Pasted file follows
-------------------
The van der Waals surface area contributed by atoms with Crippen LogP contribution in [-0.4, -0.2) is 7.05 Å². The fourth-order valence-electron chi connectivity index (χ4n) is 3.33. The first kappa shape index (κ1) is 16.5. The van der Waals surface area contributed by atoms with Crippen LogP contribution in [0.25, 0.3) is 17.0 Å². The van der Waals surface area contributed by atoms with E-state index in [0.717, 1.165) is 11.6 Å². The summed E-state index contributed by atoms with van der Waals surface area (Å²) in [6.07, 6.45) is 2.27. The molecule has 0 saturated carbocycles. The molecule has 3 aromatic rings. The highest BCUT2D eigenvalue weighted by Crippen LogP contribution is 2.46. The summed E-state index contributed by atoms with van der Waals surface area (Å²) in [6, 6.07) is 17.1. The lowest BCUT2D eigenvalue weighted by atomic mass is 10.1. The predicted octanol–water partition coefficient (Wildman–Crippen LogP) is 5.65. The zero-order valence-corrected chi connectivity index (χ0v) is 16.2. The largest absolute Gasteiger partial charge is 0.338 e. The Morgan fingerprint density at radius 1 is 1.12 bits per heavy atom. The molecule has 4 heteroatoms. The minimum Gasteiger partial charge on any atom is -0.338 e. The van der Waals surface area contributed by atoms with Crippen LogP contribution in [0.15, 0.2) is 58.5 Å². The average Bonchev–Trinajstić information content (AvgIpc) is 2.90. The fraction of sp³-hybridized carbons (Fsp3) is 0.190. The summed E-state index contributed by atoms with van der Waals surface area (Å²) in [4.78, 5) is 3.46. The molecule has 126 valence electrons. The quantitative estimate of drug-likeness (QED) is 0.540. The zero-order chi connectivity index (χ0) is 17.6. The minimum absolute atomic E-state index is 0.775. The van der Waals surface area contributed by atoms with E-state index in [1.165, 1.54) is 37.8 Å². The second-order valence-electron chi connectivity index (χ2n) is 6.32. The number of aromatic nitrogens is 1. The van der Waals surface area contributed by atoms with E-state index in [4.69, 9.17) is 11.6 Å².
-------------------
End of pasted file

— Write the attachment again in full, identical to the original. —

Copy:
The van der Waals surface area contributed by atoms with Crippen LogP contribution in [-0.4, -0.2) is 7.05 Å². The fourth-order valence-electron chi connectivity index (χ4n) is 3.33. The first kappa shape index (κ1) is 16.5. The van der Waals surface area contributed by atoms with Crippen LogP contribution in [0.25, 0.3) is 17.0 Å². The van der Waals surface area contributed by atoms with E-state index in [0.717, 1.165) is 11.6 Å². The summed E-state index contributed by atoms with van der Waals surface area (Å²) in [6.07, 6.45) is 2.27. The molecule has 0 saturated carbocycles. The molecule has 3 aromatic rings. The highest BCUT2D eigenvalue weighted by Crippen LogP contribution is 2.46. The summed E-state index contributed by atoms with van der Waals surface area (Å²) in [6, 6.07) is 17.1. The lowest BCUT2D eigenvalue weighted by atomic mass is 10.1. The predicted octanol–water partition coefficient (Wildman–Crippen LogP) is 5.65. The zero-order valence-corrected chi connectivity index (χ0v) is 16.2. The largest absolute Gasteiger partial charge is 0.338 e. The Morgan fingerprint density at radius 1 is 1.12 bits per heavy atom. The molecule has 4 heteroatoms. The minimum Gasteiger partial charge on any atom is -0.338 e. The van der Waals surface area contributed by atoms with Crippen LogP contribution in [0.15, 0.2) is 58.5 Å². The average Bonchev–Trinajstić information content (AvgIpc) is 2.90. The fraction of sp³-hybridized carbons (Fsp3) is 0.190. The summed E-state index contributed by atoms with van der Waals surface area (Å²) in [4.78, 5) is 3.46. The molecule has 126 valence electrons. The quantitative estimate of drug-likeness (QED) is 0.540. The zero-order chi connectivity index (χ0) is 17.6. The minimum absolute atomic E-state index is 0.775. The van der Waals surface area contributed by atoms with E-state index in [1.165, 1.54) is 37.8 Å². The second-order valence-electron chi connectivity index (χ2n) is 6.32. The number of aromatic nitrogens is 1. The van der Waals surface area contributed by atoms with E-state index in [4.69, 9.17) is 11.6 Å².